Room: Exhibit Hall
Purpose: To institute a system and processes for rapid prototyping in a joint clinical and research setting
Methods: Clinical and research staff were consulted to determine required features and design specifications 3D printing. Market research was conducted and candidate printers compared on features including; type (FDM, STL etc), build volume, print resolution, material variety, capital/running costs, open/closed source and availability of local support. Local processes were established for clinical printing using MiM softwareÂ® to convert contours to .stl files, these were then pre-processed in MeshmixerÂ® before printing using CuraÂ®. A number of clinical bolus applications are under investigation, comparing features to the standard approach including relative electron density, conformality and dosimetry. TinkerCADÂ®, MeshmixerÂ®, SolidWorksÂ® and SketchupTM were used for bespoke part design that were not based on patient or phantom CT scans.
Results: The LulzbotÂ® TAZ6 was chosen based on surveyed requirements, budget and market research. Clinical applications for 3D printing under investigation include nose, chest wall and breast bolus and personalised mouth bungs. The relative electron density of the print materials PolyLite PLATM is 1.12Â±0.02 and for NinjaFlexÂ® 0.98Â±0.02. Improvement in conformity of chest wall bolus compared to standard SuperflabÂ® was 3 mm compared to 8 mm air gaps. Research applications include, printing of non-metal components for MRI simulator and MRLinac, brackets and holders for dosimeters and radiomics phantoms.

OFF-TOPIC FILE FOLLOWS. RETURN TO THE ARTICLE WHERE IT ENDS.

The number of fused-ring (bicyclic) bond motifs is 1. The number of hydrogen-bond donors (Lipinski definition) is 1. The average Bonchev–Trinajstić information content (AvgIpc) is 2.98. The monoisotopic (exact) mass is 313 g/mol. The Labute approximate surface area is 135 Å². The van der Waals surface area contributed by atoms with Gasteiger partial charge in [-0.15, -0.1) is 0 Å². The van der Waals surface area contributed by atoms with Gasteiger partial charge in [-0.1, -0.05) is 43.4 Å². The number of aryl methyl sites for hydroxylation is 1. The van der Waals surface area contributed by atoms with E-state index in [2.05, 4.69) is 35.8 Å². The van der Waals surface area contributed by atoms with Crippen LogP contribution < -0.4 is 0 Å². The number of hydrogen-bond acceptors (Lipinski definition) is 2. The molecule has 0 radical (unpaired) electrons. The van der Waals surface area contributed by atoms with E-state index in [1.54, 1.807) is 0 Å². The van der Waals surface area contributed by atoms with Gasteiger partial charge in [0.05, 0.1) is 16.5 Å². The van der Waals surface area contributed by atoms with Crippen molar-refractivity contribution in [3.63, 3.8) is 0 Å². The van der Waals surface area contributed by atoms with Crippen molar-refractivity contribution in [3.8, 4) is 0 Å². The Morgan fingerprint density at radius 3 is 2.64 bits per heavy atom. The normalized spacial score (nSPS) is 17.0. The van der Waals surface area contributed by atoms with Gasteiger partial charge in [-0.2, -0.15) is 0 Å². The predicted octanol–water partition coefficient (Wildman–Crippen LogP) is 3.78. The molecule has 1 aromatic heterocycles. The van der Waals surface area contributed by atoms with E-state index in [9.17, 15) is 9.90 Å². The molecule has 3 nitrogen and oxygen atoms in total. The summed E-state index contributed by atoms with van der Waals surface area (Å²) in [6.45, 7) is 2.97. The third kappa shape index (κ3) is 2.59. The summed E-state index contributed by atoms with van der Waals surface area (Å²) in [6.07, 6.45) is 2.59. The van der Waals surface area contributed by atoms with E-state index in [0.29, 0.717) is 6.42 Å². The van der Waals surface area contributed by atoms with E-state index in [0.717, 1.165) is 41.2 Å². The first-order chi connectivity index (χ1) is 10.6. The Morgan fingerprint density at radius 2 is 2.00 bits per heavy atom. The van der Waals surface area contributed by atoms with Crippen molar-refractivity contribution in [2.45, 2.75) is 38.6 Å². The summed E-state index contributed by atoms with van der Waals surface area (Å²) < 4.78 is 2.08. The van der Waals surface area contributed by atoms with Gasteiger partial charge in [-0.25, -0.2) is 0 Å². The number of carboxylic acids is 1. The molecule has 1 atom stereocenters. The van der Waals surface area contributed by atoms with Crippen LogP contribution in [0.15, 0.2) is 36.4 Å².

Conclusion: 3D printing is proving to be a valuable tool for both bespoke research and clinical applications within a large academic research department.
Funding Support, Disclosures, and Conflict of Interest: Licencing agreement Standard Imaging Inc